Filed an invention patent on a novel bacterial strain of Anammox bacteria Brocadia caroliniensis that oxidizes ammonia and releases di-nitrogen; the bacteria was deposited in Agricultural Research Culture Collections (Peoria, Illinois). Filed an invention patent on a method to reduce gaseous ammonia from poultry houses and other rearing facilities and its recovery using gas-permeable membranes. Conducted experiments of immobilization of Anammox bacteria in polymer pellets, which were used for treatment of livestock wastewater. Conducted experiments of stable partial nitrification of swine wastewater using High Performance Nitrifying Sludge. The evaluation of gas permeable membrane technology was made for removing ammonia from liquid manure.
Collected additional data on the absorption capacity of biochar (made from animal manure) for removing ammonia and hydrogen sulfide.
Published a journal paper on denitrification activity in swine wastewater lagoons; collected and analyzed denitrification and nitrous oxide emission data from additional control riparian buffers. Analyzed data and reported the improvement in phosphorus removal via addition of polyaluminum chloride in swine wastewater treatment wetland.
Developed and tested process control schemes for production of a consistent biochar product; analyzed energy, composition and thermal degradation characteristics of high and low temperature biochars (350°C and 700°C) from dairy, swine, turkey, poultry, and feedlot manures. Assessed the adsorption capacity of manure based-biochars for aqueous copper, zinc, and cadmium. Completed evaluation of a skid-mounted commercial batch pyrolysis system to produce energy and biochar from blended animal manures.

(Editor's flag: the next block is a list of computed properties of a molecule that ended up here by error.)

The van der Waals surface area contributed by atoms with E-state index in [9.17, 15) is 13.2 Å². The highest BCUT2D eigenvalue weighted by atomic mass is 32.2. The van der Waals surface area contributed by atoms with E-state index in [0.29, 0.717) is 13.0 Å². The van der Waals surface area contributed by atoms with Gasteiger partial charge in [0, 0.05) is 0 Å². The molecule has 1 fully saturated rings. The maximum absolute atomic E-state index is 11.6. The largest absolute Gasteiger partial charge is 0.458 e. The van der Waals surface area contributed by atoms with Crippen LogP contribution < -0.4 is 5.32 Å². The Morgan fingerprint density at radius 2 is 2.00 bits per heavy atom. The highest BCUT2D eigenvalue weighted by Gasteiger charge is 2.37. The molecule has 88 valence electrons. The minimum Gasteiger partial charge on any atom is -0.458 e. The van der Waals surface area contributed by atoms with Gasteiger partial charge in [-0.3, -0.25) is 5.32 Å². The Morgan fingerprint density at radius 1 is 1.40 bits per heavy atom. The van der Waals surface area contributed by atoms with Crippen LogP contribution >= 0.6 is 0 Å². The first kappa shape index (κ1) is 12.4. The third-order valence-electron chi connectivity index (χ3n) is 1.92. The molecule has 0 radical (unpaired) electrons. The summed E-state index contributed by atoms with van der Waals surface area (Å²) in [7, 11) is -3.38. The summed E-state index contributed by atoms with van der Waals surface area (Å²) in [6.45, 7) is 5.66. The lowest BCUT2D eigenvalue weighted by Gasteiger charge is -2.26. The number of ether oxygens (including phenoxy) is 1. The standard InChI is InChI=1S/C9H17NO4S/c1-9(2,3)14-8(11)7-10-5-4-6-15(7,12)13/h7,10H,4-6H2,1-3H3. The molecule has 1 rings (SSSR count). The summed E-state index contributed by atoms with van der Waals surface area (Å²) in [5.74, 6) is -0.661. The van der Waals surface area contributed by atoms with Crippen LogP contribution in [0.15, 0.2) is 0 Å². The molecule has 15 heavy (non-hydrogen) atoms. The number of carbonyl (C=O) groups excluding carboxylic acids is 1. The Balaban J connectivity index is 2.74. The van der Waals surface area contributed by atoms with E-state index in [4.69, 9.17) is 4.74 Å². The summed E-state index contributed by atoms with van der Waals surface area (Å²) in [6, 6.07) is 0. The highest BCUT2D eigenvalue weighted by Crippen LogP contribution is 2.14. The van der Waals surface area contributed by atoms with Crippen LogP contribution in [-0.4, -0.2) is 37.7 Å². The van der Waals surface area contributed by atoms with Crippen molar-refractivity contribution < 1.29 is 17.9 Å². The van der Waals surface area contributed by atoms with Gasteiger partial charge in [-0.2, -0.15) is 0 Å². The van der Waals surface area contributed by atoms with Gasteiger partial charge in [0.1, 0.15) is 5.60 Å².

Technology to recover phosphorus from solid manure: A process called ‘quick wash’ was developed to recover phosphorus (P) from livestock solid manure to reduce the environmental impact of P litter. This technology provides an alternative to poultry litter management when application onto land is not an option in areas such as Georgia, North Carolina, and Chesapeake Bay. The quick wash technology is comprised of a process to form a concentrated phosphorus solid material, and a washed poultry litter residue containing low phosphorus and most of the original organic carbon and nitrogen. This technology will help the poultry producer to better manage manure and nutrient plans on their farms. It can facilitate P transport in concentrated form from areas where it is in excess for its effective utilization as plant fertilizer. Renewable Organics LLC applied for exclusive licensing of ARS patent rights.
Discovery of a novel anaerobic ammonia oxidation (anammox) bacteria species in swine effluent: Scientists at ARS Florence discovered and isolated a new anammox bacteria from manure effluents. The anammox process offers a low-cost alternative for removal of ammonia from wastewater because it requires half the aeration. The new anammox bacterial species (Brocadia caroliniensis, NRRL International Budapest Deposit B 50286) thrives in high ammonia environments. The bacteria is capable of reactivation after freeze drying (lyophilization), which helps with commercialization. A provisional US Patent Application was filed on February 18, 2010 (USPTO No. 61/298,952). Average ammonia removal rates obtained with this new anammox bacterium were higher than 1.7 kg of nitrogen per cubic meter per day. Development of manure treatment systems based on newly discovered anammox isolated from manure will increase the treatment efficiency and reduce overall treatment cost of manure and industrial effluents with high ammonia concentration.